I want to forewarn you when you first start to meditate you will sit down and have racing thoughts go through your mind. Your first impulse will be to say,”I am terrible at meditation,” because I have all of these thoughts I can’t control. And I say to that, exactly. We all do. It’s part of the process. But the more you do it, the quieter the mind will get. It’s like anything else. It takes time and regular practice. Rome wasn’t built in a day.


Doing things that get us out of our comfort zone on a regular basis will help us build up our antifragility muscles. The more we get out of our comfort zone, the tougher we will become mentally.

If we always stay safe and comfortable, we aren’t going to grow. As the saying goes, real change happens outside of our comfort zone. It doesn’t have to be anything real crazy, just enough to make us a little uncomfortable.

I started an online men’s fitness ministry at the beginning of this year. I have done a YouTube video every day since January 1, 2020. That means I have put myself out there every day for the last 111 days. The more I do it the more comfortable I get. In the beginning it was really awkward speaking into the camera. Now it feels more like I am having a conversation with my best friend. I am developing my antifragility muscles.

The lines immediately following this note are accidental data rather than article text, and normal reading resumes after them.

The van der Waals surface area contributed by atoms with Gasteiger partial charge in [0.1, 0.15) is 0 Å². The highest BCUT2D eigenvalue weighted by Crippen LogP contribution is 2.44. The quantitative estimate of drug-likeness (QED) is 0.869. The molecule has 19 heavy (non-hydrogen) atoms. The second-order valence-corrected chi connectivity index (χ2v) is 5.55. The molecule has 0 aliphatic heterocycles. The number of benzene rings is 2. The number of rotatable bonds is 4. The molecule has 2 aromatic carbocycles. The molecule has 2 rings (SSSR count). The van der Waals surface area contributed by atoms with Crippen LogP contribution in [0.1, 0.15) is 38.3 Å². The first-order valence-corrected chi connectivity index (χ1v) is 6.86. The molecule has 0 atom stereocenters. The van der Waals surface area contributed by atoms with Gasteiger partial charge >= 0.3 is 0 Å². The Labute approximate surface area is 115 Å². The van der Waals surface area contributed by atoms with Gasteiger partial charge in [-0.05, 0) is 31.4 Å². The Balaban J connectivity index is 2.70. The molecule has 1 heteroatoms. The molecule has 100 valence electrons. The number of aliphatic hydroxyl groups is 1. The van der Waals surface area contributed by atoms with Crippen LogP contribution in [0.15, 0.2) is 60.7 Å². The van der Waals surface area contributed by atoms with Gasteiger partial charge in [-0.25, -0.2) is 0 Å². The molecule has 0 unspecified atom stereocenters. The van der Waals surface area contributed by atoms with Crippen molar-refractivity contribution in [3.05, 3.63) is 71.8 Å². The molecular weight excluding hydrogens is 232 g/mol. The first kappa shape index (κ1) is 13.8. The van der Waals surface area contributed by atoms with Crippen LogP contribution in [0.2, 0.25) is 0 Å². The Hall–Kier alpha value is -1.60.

Another example of getting out of our comfort zone on a regular basis is not succumbing to hunger the first instance it hits. It can get a little uncomfortable being hungry, but when we push through that hunger our mind is telling our body that we are not slaves to every physiological cue we get. We can overcome physical hunger or pain with our mind.

I did a three day fast several months ago and that is what I kept telling myself. My mind is not a slave to my body. I can push past my hunger and be mentally stronger for it. It’s so easy to reach for food when we think we are hungry when we are actually bored or stressed. Try it some time. When you get that first hunger pang, see how you can push past it and how long you can go before you grab something to eat. It’s pretty amazing how powerful our mind is, but we definitely have to train it.

The more we do things we don’t like to do or that make us feel uncomfortable the more antifragile we will become. Our confidence and self-esteem will increase. We will break through barriers we never thought possible physically, mentally and spiritually.

Let’s use the pain and discomfort in our lives to get stronger and more resilient. Let’s challenge ourselves on a daily basis to get out of our comfort zone. Let’s start to do things that excite and terrify us at the same time. Imagine how alive you will feel when you take on a big hairy audacious goal and accomplish a dream you never thought possible.

Troy Ismir, MS

Fitness Minister

Founder and Creator of Barbells & Brothers